The so-called "warp" some claim to do to the plane being USED for a few decades..and wears.    Any "warp" happened right at the Factory where they were made...on a Friday near Quitting Time.....

Wood bodied planes will warp and wear...cast iron is NOT wood.  

Leave the dang feeler gauges in the drawer with the rest of the Ignition Tools....where they belong...
Show me a picture, I'll build a project from that
There are possibly(?) internal stresses that can warp cast iron over a long period of time. Heat, especially if unevenly applied can warp.  Happens once in a while with cast iron pans.  I suppose its possible over decades if a plane went through many seasonal cycles, where the temperature was uneven throughout the body of the plane somehow.  I very much doubt it would be much for either, but I’m not qualified enough to say.

Cast iron will also wear under heavy use..  That would be a lot of use, I think.

Most likely I would say that it came warped from the factory.  Not all working folks are as discerning about it, and many woods its simply not an issue for.   Also…. some planes are junk and just plain suck.  Just because most from a manufacturer are flat doesn’t mean it’s universal.

Chris Schwarz has reported that a warp of greater than .005” can cause a plane to start misbehaving…. I don’t doubt it.  It doesn’t take much to bring up some chatter, when you think on it.  Some sawdust under the blade, not enough tension on the cap iron, etc.

Before flattening a sole, though, I might first look at the cap iron, blade, even the frog to make sure everything is seating properly and of decent quality, that that there are no cracks anywhere, and that the blade is properly sharpened, of course.

I am certainly not against trying to make a misbehaving tool proper though…. I’ve also mentioned it’s interesting to see a machinist’s take on it.  There is a point of diminishing returns one should take into account for most of us - however I do so hate seeing the old quality tools tossed, too.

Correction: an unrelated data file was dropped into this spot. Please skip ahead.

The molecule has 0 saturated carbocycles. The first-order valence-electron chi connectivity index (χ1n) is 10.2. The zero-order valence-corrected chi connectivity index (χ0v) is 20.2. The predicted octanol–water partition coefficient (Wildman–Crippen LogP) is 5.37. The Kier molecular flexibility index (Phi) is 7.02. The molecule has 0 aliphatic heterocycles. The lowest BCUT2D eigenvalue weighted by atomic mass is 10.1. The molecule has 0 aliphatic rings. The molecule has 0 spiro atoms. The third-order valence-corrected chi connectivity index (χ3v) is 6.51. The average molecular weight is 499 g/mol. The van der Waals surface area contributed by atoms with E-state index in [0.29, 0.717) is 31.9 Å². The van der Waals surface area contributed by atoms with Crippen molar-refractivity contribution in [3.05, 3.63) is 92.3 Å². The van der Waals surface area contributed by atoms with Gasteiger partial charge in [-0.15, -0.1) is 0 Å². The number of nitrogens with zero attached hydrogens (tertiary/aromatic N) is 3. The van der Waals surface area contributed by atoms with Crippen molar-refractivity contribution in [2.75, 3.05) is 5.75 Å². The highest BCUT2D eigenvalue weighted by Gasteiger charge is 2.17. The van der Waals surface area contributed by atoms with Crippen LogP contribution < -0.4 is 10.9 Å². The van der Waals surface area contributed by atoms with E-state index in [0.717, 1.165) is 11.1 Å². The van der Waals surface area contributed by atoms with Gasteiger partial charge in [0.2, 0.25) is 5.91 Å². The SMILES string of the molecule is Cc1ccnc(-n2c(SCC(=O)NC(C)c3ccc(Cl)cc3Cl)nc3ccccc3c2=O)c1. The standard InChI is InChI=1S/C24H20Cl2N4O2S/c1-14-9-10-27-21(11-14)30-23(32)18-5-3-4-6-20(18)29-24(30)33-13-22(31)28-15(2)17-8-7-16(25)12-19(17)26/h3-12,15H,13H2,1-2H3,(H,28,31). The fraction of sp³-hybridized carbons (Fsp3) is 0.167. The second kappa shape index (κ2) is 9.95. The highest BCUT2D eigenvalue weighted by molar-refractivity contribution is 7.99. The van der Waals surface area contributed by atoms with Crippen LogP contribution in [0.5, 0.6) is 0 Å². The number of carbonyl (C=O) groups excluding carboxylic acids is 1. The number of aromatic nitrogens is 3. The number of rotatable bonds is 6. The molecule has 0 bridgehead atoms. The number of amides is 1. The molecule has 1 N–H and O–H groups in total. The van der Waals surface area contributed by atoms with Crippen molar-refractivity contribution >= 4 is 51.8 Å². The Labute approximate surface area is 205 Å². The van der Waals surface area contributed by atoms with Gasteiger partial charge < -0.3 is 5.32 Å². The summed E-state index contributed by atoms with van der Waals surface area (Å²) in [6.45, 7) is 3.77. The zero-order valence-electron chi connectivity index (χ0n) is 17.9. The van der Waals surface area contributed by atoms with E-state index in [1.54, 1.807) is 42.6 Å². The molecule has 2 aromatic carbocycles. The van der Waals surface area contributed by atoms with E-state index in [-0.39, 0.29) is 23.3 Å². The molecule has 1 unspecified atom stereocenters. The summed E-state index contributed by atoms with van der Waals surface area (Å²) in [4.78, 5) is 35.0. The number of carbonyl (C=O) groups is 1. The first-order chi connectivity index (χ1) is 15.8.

The wrong kind of non-conformist.
Excellent video. The degree to which that plane's sole was out of flat is a good indication of how poor the manufacturing process was when it was made. My father had a No. 4 made in the 80's and you couldn't get a decent shaving out of it to save your life because the sole was so far out of flat.

He covers a lot of important things about getting a plane sole flat like making sure the frog is installed. One might ask why not just use sandpaper on a flat surface? It's very easy to put uneven pressure if lapping on sandpaper to the point where you do more damage than help. The technique of continually checking progress helps to mitigate over lapping (or scraping in his case).

Interestingly enough, I use a carbide scraper to sharpen my pruning tools. It's much more convenient for curved surfaces.
Still Learning,

Allan Hill
Couple of items:

First off...there are 3 areas on the sole that MUST be coplanar with each other....toe, both sides of the mouth opening, and the heel...IF the sole has a "hollow in-between any of these areas, LEAVE IT BE.   IF there is a high spot between the areas, THEN bring it down to match the main 3 areas. 

Secondly...Imagine a tool in use for over 80 years....which is a lot of the older, "Vintage" planes....they were not meant to be posing on a shelf, looking pretty, they were to work, and help a workman make his wages.   To have a plane that makes nothing but see-through shavings, does NOT fill a Workman's Purse....He needed to get a job DONE as fast as he could.  

Finally..I have a very simple test for "Warped" soles.   I use both index fingers, one on each end of the plane's sole, with the plane sitting on a flat surface. 1st, set them in the one then the other finger down...any movement?   No?    Then the fingers go to the diagonals, repeat the pressing down...any movement?  No?  Put the plane to work.  ( Note: Iron is retracted and out of the way for the test.)

I will sand the soles, but only to clean them up, as some can be very nasty looking.  In the 40+ YEARS of doing Plane Rehabs..have seen a lot of plane soles go by.   I just MIGHT have learned a few things along the way. 

Have noticed on a few soles, that right at the leading edge of the toe gets worn down, almost ramp-like.   This comes from the Workman dragging the plane back by raising up the heel...not a biggie, usually not enough to affect anything. 

Yes, my own shop has a LOT of handplanes..and they all get used when they fit the size of the job being done.  

Yeah, let the Machinists out there talk about a "Perfectly Flat Sole" all they want...they work with metal.....I work with wood using metal soled planes.

When you do happen to send a sole out for "flattening" because the plane isn't working for you...keep it's iron with you.   When the plane comes back, re-install the iron, chipbreaker as you usually do..and see IF there is any difference....No?   Then it wasn't the plane's sole's Fault....
Show me a picture, I'll build a project from that